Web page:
Fundamentals of Computer Science I

20 Points Programming Assignment #4

Learning Objectives:

• Writing a small Java class, with associated methods
• Writing and running a small Java driver program involving file processing on BlueJ IDE

Problem: We need to a write a small program that will read a file in which each line contains information about one student – bannerID, creditsCompleted, cumulativeGPA, and name.

We need to process the information and print a report of all students in decreasing order of cumulativeGPA.

For example, consider the following line:

800987654       120             2.00 John Smith

It indicates that John Smith has a BannerID of 800987654, has completed 120 credits and has a cumulative GPA of 2.00.
Note that the name may involve one or more parts and hence the fourth piece of information is read as the name till end of line (that is, use readLine method).

For the purpose of keeping information about students, we will define a class named Student.
As each line of information is read, we will create a Student object and place it in an array named activeStudents.
Eventually, we sort this array of Student objects on the basis of cumulativeGPA and print a report.
Assume that the file has all the fields in proper place in each line and there are no problem records.

Specification of Student class

a. Each Student object has four instance variables:
• bannerID, a String (not an int),
• name, a String,
• creditsCompleted, an int, and
• cumulativeGPA, a double.

b. The constructor has four parameters, corresponding to the four   instance   variables, with the same name.   
The constructor initializes the instance variables.

c. There are four getter methods, again one corresponding to each of the four instance variables.

d. The toString method returns a String.
It is the concatenation of the values of the four instance variables in this specific order: cumulativeGPA, creditsCompleted, bannerID, and name.

A tab character is inserted between the pieces during concatenation. In addition, the cumulativeGPA is formatted with one digit before and two digits after the decimal point e.g., 3.45).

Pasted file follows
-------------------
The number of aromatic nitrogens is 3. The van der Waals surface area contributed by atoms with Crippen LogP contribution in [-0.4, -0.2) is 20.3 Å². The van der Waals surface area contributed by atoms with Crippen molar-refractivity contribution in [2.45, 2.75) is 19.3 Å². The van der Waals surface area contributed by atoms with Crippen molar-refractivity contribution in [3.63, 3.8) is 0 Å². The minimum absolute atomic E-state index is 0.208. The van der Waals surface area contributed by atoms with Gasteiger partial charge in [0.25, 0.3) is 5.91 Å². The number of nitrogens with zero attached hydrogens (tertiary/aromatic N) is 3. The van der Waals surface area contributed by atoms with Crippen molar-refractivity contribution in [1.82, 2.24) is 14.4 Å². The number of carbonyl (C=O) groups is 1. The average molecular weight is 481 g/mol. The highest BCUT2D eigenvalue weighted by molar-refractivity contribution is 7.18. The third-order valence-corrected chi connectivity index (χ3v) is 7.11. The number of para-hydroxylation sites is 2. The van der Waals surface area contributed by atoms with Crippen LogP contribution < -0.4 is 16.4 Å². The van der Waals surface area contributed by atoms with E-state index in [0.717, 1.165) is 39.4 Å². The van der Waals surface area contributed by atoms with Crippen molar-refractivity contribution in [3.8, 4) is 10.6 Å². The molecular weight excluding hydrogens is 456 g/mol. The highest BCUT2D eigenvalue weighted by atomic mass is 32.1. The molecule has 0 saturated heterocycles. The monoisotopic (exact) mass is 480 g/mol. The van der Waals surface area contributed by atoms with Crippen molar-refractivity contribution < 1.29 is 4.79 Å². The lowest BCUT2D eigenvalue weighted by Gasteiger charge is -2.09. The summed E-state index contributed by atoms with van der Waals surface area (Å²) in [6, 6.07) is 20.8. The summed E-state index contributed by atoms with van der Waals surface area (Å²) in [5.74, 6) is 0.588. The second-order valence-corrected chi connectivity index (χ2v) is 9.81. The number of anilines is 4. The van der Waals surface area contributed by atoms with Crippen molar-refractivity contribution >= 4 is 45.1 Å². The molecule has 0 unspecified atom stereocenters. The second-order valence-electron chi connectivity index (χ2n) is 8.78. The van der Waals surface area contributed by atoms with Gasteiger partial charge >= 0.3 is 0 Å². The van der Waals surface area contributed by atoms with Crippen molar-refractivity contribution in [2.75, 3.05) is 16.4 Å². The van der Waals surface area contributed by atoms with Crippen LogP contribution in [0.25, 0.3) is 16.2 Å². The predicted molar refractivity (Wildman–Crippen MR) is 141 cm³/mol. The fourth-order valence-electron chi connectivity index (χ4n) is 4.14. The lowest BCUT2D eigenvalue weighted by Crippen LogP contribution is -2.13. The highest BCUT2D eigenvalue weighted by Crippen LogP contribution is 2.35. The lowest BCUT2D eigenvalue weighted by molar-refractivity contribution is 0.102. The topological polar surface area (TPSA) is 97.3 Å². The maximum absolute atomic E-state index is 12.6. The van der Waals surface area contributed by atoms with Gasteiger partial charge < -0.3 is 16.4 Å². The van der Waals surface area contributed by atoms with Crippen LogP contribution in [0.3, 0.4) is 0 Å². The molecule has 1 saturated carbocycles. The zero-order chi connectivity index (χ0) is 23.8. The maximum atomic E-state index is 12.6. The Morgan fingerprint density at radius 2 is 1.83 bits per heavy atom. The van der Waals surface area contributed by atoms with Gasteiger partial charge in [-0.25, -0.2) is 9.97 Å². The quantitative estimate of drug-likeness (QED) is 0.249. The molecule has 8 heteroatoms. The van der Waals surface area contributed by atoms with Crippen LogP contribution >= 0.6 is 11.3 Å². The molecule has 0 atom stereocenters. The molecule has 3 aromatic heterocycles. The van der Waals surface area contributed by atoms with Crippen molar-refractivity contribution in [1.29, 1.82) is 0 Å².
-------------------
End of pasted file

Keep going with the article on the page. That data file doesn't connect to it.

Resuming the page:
The creditsCompleted is formatted as a three digit number with leading zeroes, if any. (See the Major class in Lab 09 for similar code.)

Specification of the Database class

a. It contains just one main method. All the code for file processing, sorting, etc., are in this method.

b. For the purpose of the program, it is appropriate to assume that there are at most 256 student records in the file. (Optional: Find a way to handle arbitrary number of student records.)

c. The main method should display the purpose of the program and prompts the user for the name of input data file and read it.

d. The main method should attempt to open the file. If the file does not exist or there is problem in opening the file, report an error and exit. (Use try and catch similar to Lab 09.)

e. Else, process the file.

After all the student records are read, sort the array of Student objects in decreasing order of cumulativeGPA, and print the report.

Each line also carries a statement that the student is Ready to graduate if cumulativeGPA >= 2.00 and creditsCompleted >= 120. (Do not modify the toString method.

This remark regarding readiness to graduate is added while printing the report.)

Sample Output to show prompts and messages

First run

This program processes a text file containing student information, and generates a report in descending order of GPA.


Enter file name (show complete path): P:\Data\Prog4Data00.txt

The file P:\Data\Prog4Data00.txt was not found.

Second run

This program processes a text file containing student information, and generates a report in descending order of GPA.

Author: Version:
Enter file name (show complete path): P:\Data\Prog4Data01.txt

Number of students processed: 3
Below is the list of students in decreasing order of cumulative GPA
3.90 090 800234567 Jedd Bartlet
3.50 120 800345678 Kad Lakshmanan Ready to graduate
2.20 034 800123456 Bob Russel

Program has terminated.


Write a complete, well-structured, modular Java program to accomplish the above task.
First complete the code for the class Student.
Then work on the class Database.

If you are not able to determine the logic for sorting, skip that at this point in time.
Be sure that your output matches the sample output in terms of prompts and messages.

Your program should be written taking into account good programming practices discussed in class.
The program should be typed following the pretty-printing and indentation styles shown in the book.

Adequate documentation to explain the purpose and the logic of the program, the role played by the variables, programmer identification, etc., should be included.

Compile, execute and test the program thoroughly on the four test case files provided.
Also test the program for a non-existing file.

After you are sure the program works fine and the output is what you need, Clear the terminal window, set the terminal window option to unlimited buffering, and run all four test cases systematically.
Also run at least one test case for non-existing file name.

• Print the source code for Database in landscape orientation.   
Print the source code for Student in landscape orientation.

• Save and print the terminal window, in landscape orientation, showing the program output for all four test cases in the Blackboard site. Also run at least one test case for non-existing file name. (Total of five test cases.)

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